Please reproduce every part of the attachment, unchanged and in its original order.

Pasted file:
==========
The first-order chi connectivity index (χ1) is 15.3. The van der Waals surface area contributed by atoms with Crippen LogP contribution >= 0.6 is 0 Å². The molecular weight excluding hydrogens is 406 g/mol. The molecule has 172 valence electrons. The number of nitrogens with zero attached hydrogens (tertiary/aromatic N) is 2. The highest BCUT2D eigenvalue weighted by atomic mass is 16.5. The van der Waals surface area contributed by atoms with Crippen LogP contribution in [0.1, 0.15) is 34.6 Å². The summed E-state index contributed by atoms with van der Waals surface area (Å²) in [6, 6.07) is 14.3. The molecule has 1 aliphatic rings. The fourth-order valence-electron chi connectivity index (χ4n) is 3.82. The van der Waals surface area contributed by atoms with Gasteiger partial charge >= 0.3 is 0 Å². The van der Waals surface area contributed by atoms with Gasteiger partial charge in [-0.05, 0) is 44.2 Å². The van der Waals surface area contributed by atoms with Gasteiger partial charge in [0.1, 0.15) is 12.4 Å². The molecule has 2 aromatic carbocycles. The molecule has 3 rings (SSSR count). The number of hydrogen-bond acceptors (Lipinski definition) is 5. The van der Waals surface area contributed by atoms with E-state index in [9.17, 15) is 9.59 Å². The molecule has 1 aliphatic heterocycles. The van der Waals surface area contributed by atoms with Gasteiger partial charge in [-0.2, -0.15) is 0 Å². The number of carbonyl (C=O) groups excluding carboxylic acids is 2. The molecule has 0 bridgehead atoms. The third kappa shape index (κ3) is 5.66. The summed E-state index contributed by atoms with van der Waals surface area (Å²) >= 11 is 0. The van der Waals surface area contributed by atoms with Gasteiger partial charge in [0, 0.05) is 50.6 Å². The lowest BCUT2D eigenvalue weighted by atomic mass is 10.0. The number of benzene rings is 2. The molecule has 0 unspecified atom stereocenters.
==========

The first-order chi connectivity index (χ1) is 15.3. The van der Waals surface area contributed by atoms with Crippen LogP contribution >= 0.6 is 0 Å². The molecular weight excluding hydrogens is 406 g/mol. The molecule has 172 valence electrons. The number of nitrogens with zero attached hydrogens (tertiary/aromatic N) is 2. The highest BCUT2D eigenvalue weighted by atomic mass is 16.5. The van der Waals surface area contributed by atoms with Crippen LogP contribution in [0.1, 0.15) is 34.6 Å². The summed E-state index contributed by atoms with van der Waals surface area (Å²) in [6, 6.07) is 14.3. The molecule has 1 aliphatic rings. The fourth-order valence-electron chi connectivity index (χ4n) is 3.82. The van der Waals surface area contributed by atoms with Gasteiger partial charge >= 0.3 is 0 Å². The van der Waals surface area contributed by atoms with Gasteiger partial charge in [-0.05, 0) is 44.2 Å². The van der Waals surface area contributed by atoms with Gasteiger partial charge in [0.1, 0.15) is 12.4 Å². The molecule has 2 aromatic carbocycles. The molecule has 3 rings (SSSR count). The number of hydrogen-bond acceptors (Lipinski definition) is 5. The van der Waals surface area contributed by atoms with E-state index in [9.17, 15) is 9.59 Å². The molecule has 1 aliphatic heterocycles. The van der Waals surface area contributed by atoms with Gasteiger partial charge in [-0.2, -0.15) is 0 Å². The number of carbonyl (C=O) groups excluding carboxylic acids is 2. The molecule has 0 bridgehead atoms. The third kappa shape index (κ3) is 5.66. The summed E-state index contributed by atoms with van der Waals surface area (Å²) >= 11 is 0. The van der Waals surface area contributed by atoms with Gasteiger partial charge in [0, 0.05) is 50.6 Å². The lowest BCUT2D eigenvalue weighted by atomic mass is 10.0. The number of benzene rings is 2. The molecule has 0 unspecified atom stereocenters.